Looking beyond the RICS headline index, the newly agreed sales balance increased from 21 to 30 and the new buyer enquiries balance rose from 27 to 30. Both indicators have reached 2009 levels. The sales expectations balance at the 3 month horizon increased from 26 to 35, which was the highest reading since May 2009, while the same measure at the 12 month horizon remained stable at 55.

But as ever, the story varies across the UK. RICS put it this way: “There remains considerable regional variation, with prices over the next year expected to increase by 4.1 per cent in London compared to 0.2 per cent in Yorkshire and Humberside.” But even in this regard, RICS had something positive to say, adding: “Nevertheless, given that many parts of the UK are still experiencing house price falls in year on year terms, it is noteworthy that respondents across all of the survey’s regions are now expecting positive price growth over the next 12 months, including Northern Ireland at 0.6 per cent.”

Surveys from Hometrack, Nationwide and Halifax all had prices rising in May too, with Hometrack and the Nationwide recording a 0.3 per cent month on month rise, and the Halifax a 0.4 per cent rise.

There is even good news on house building. The latest PMI from CIPS/Markit tracking construction rose to its highest level in two years, and data from the Home Builders Federation indicated that 4,000 homes have been reserved under help to buy equity loans.

George Osborne has come under a lot of flack for his ideas for stimulating the UK housing market – some of it deserved. Creating an economic recovery by trying to push up house prices, when they are already too high, does feel like a recipe for disaster. At least, his help to buy equity loans scheme is targeted at new builds, however, and in all the criticism many have overlooked this.

The big threat to UK house prices lies with the danger of rising interest rates in the future. You could argue that the Bank of England won’t up rates unless the economy is on a stronger footing. Alas things are not that simple, and forces beyond the control of central banks may lead to higher interest rates later this decade. See: The Great Reset 

For the time being, however, the evidence is clear, the UK housing market is growing, and with it, so is the UK economy.

© Investment & Business News 2013

Uk Population

Here’s a chart for the UK population as of now with a line for the official projections 10 years hence.

As a tool for prediction this chart can be quite powerful; pictures speak a lot louder than words.  The way to use the chart is to imagine the blue and red lines being pulled across the page as we all move inexorably towards God’s waiting room on the right.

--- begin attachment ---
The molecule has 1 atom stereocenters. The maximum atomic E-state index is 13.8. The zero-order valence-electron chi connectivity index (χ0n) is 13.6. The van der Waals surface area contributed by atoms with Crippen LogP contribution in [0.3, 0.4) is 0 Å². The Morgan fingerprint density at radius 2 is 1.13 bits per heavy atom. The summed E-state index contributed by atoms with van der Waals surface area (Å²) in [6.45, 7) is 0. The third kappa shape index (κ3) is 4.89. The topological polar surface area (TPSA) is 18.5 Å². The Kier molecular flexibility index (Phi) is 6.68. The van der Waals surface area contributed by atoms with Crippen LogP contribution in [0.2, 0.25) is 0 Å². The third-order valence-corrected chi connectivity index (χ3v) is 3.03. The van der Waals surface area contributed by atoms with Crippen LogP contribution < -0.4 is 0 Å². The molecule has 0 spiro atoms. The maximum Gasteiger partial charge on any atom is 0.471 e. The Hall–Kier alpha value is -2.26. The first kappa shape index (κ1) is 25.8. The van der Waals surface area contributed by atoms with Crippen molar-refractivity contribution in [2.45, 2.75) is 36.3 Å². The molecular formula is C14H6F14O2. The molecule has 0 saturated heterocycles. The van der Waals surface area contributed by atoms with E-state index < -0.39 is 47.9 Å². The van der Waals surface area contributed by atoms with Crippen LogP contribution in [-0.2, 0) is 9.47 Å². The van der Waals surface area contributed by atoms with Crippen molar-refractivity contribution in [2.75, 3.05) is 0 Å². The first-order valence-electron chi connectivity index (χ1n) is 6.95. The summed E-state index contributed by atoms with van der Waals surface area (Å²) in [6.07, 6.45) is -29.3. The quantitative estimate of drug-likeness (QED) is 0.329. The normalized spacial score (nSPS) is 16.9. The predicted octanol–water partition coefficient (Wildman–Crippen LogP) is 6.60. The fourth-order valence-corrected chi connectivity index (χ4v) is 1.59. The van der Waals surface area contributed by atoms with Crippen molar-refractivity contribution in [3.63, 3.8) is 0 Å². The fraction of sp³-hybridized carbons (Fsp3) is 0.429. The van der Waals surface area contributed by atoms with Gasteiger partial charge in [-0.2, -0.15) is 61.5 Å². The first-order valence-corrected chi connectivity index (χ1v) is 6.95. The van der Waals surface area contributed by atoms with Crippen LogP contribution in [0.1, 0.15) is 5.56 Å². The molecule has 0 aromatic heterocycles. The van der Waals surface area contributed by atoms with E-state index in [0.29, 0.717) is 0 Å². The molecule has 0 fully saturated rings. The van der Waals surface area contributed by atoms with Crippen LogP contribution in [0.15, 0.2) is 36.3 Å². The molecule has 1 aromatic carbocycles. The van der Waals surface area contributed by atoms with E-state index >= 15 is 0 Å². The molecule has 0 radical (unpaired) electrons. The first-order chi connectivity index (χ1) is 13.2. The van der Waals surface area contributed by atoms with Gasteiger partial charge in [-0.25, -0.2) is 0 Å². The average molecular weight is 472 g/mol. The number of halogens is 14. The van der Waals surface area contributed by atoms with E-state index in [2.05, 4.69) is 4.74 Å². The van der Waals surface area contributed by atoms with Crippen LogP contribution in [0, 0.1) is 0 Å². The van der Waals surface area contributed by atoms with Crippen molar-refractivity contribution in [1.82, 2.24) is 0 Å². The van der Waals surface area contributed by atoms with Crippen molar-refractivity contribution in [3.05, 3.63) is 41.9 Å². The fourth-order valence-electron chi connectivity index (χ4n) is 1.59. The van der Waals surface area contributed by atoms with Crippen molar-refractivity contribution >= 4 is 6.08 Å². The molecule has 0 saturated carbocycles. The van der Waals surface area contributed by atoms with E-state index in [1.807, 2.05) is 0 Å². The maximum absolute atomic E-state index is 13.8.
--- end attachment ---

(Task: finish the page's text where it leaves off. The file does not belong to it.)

We’ll be pulled past 2 marks on the way. The left block shows where young people (16 – 24) might find themselves becoming employed and paying taxes – remember that 20% don’t though so the ‘new workers’ line is copied and shifted lower.

The next mark, for the retiring age for men, shows an ever increasing rate of retirees, after a very steep previous 10 years there will be another 7 million arriving during our 10 year look into the future. You might notice an almost mirror image of the lowered ‘new workers’ line but the unemployed are living off the state too, so there is another 1 million to be added to the line on the right if we want to balance workers vs. state supported.

Unfortunately, because the leading edge of retirees points up and the leading edge of new workers points down, things just get worse. While this demonstrates the ex-growth nature of the economy it is reassuring to compare the huge block of substantially employed people and the much smaller wedge shaped block of the already retired.

So it looks a lot less gloomy right now but as our 10 year view unfolds it builds to uncomfortable levels all the way up to and past the baby boomer’s peak in 15 years.

Note how the red projection line slumps after the retirement age. I’d like to think that this is not an early death syndrome but rather an indication that retired people like to head off to countries with blue skies and sunshine. As we have seen, the retiree level is really lower than the new workers level and that’s a significant first; it just gets progressively worse after this as the retirees line builds even steeper and the workers line pulls across a dip. Incidentally there are dips because WW1 and WW2 were one breeding cycle apart (27 years) and the resulting post war pulses have yet to die down.